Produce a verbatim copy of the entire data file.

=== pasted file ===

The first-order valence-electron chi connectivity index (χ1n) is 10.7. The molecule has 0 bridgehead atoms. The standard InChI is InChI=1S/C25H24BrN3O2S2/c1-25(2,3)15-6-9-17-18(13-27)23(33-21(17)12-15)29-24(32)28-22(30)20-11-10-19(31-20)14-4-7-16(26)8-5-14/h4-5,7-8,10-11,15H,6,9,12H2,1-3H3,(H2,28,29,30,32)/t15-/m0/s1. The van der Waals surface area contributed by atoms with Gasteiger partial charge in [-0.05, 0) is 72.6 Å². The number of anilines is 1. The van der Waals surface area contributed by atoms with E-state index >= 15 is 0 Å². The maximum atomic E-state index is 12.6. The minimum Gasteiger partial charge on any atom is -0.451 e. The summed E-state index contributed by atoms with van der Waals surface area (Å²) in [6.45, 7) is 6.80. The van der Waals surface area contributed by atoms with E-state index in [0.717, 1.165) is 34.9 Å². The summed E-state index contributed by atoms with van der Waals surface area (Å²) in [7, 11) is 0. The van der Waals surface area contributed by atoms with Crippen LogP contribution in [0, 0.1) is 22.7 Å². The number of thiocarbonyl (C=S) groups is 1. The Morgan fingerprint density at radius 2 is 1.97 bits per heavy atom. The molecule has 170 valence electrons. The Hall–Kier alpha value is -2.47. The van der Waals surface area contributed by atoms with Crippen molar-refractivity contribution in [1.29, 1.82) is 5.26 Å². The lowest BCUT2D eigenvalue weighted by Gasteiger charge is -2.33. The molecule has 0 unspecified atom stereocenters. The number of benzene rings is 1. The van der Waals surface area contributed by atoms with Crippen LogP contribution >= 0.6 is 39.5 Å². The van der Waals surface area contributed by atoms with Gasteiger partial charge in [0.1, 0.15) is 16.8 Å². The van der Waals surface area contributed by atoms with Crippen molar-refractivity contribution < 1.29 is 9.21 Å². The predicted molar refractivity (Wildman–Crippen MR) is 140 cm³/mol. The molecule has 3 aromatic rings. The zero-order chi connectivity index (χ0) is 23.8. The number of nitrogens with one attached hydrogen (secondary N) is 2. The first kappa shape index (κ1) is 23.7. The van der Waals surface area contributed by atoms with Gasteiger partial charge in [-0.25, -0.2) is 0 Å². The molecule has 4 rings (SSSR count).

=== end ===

The first-order valence-electron chi connectivity index (χ1n) is 10.7. The molecule has 0 bridgehead atoms. The standard InChI is InChI=1S/C25H24BrN3O2S2/c1-25(2,3)15-6-9-17-18(13-27)23(33-21(17)12-15)29-24(32)28-22(30)20-11-10-19(31-20)14-4-7-16(26)8-5-14/h4-5,7-8,10-11,15H,6,9,12H2,1-3H3,(H2,28,29,30,32)/t15-/m0/s1. The van der Waals surface area contributed by atoms with Gasteiger partial charge in [-0.05, 0) is 72.6 Å². The number of anilines is 1. The van der Waals surface area contributed by atoms with E-state index >= 15 is 0 Å². The maximum atomic E-state index is 12.6. The minimum Gasteiger partial charge on any atom is -0.451 e. The summed E-state index contributed by atoms with van der Waals surface area (Å²) in [6.45, 7) is 6.80. The van der Waals surface area contributed by atoms with E-state index in [0.717, 1.165) is 34.9 Å². The summed E-state index contributed by atoms with van der Waals surface area (Å²) in [7, 11) is 0. The van der Waals surface area contributed by atoms with Crippen LogP contribution in [0, 0.1) is 22.7 Å². The number of thiocarbonyl (C=S) groups is 1. The Morgan fingerprint density at radius 2 is 1.97 bits per heavy atom. The molecule has 170 valence electrons. The Hall–Kier alpha value is -2.47. The van der Waals surface area contributed by atoms with Crippen molar-refractivity contribution in [1.29, 1.82) is 5.26 Å². The lowest BCUT2D eigenvalue weighted by Gasteiger charge is -2.33. The molecule has 0 unspecified atom stereocenters. The number of benzene rings is 1. The van der Waals surface area contributed by atoms with Crippen LogP contribution >= 0.6 is 39.5 Å². The van der Waals surface area contributed by atoms with Gasteiger partial charge in [0.1, 0.15) is 16.8 Å². The van der Waals surface area contributed by atoms with Crippen molar-refractivity contribution < 1.29 is 9.21 Å². The predicted molar refractivity (Wildman–Crippen MR) is 140 cm³/mol. The molecule has 3 aromatic rings. The zero-order chi connectivity index (χ0) is 23.8. The number of nitrogens with one attached hydrogen (secondary N) is 2. The first kappa shape index (κ1) is 23.7. The van der Waals surface area contributed by atoms with Gasteiger partial charge in [-0.25, -0.2) is 0 Å². The molecule has 4 rings (SSSR count).